HARTFORD, Conn. (WTNH) — No one is keeping a closer eye on the upcoming storm, cold weather and winds than Eversource. They are not taking any chances and have doubled down on crews ahead of this weekend.
It starts with their supply yard, which is fully stocked and ready to go.
“Getting all of that equipment ready, the utility poles, the transformers and miles of wire that may be needed, and it’s basically all hands on deck now,” said Mitch Gross with Eversource.
Line and tree crews from out of state are already rolling toward Connecticut.
“We have hundreds of line crews and tree crews in addition to our people, ready to go to work,” Gross said.
They know the stakes are high when the temperatures are so low. They suggest packing a cold-weather go kit with canned food, water, pet food, medicine, flashlights and batteries. Also make sure cell phones are charged with back up batteries if you have them.
If you are quarantining with COVID and the lights and heat go out:
“There are local town officials to reach out to, social services. Call the state information line, 211, for information. There are other ways to go about it,” Gross said.
The cold temperatures force boilers and furnaces to work harder, upping the chances for carbon monoxide poisoning, which can be fatal.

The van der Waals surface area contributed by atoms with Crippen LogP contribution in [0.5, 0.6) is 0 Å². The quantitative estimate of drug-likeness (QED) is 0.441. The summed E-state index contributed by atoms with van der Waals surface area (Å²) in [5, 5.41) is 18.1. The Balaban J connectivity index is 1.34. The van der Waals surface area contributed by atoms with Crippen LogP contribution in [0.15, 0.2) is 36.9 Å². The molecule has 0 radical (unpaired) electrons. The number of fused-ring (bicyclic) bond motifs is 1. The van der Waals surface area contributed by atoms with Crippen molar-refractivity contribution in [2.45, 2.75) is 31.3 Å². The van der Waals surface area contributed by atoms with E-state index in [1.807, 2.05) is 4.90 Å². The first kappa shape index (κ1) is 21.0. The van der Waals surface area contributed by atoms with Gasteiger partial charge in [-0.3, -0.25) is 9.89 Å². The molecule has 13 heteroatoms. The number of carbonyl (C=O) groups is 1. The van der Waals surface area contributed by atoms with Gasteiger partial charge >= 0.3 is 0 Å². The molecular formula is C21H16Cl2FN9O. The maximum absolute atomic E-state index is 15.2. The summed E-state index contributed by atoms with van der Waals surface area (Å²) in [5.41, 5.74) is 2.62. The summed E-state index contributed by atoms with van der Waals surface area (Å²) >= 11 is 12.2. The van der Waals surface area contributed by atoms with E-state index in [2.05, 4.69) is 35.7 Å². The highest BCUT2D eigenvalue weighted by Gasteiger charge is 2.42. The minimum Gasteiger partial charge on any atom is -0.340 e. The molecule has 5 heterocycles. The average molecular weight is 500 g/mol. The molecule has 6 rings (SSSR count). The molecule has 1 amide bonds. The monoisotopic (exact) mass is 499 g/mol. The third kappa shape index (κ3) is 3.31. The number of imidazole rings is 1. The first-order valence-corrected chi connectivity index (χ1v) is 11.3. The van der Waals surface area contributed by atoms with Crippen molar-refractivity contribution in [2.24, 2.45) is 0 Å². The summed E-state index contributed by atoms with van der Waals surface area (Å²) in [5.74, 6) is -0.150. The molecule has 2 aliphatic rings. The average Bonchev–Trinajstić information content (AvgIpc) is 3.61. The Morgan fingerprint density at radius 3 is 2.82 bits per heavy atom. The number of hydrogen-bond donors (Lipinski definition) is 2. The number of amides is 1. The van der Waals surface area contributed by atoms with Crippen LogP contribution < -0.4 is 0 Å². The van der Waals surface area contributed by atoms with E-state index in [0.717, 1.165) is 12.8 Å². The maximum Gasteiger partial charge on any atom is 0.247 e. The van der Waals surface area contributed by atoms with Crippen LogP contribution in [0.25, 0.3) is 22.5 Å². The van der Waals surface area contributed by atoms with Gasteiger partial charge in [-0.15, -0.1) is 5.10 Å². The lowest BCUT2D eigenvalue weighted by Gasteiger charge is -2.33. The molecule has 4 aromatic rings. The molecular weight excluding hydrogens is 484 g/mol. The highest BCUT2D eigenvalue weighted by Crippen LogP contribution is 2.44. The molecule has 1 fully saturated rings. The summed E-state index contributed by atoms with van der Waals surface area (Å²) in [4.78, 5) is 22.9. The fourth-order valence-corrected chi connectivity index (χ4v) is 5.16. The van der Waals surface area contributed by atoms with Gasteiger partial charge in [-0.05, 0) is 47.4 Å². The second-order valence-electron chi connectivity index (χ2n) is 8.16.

“You’re going to get headaches, dizziness, fatigue. An over-exposure to carbon monoxide, your skin will start to turn red,” said Battalion Chief John Sokolowski with the West Hartford Fire Department.
You cannot see it or smell it. The best way to defend yourself against it is a carbon monoxide detector. Firefighters say not to put them down in the basement near the boiler or furnace because they can malfunction over time.
Place some at the top of the stairs to the basement, in living spaces, and in first or second floor hallways.
If they go off, check the batteries. If the batteries are good and it is still beeping, West Hartford fire says to call 911.
“We will come by, take our meters, run through the building and make sure you’re not having a problem. Don’t blow it off and think it’s just a bad battery. We want to make sure we’re taking a look at it so that you stay safe,” Sokolowki said.
If the power does go out, when it comes back on, the fire department recommends going to the basement and checking the breakers to make sure they did not trip at any point. That way, everything will come on, including the heat.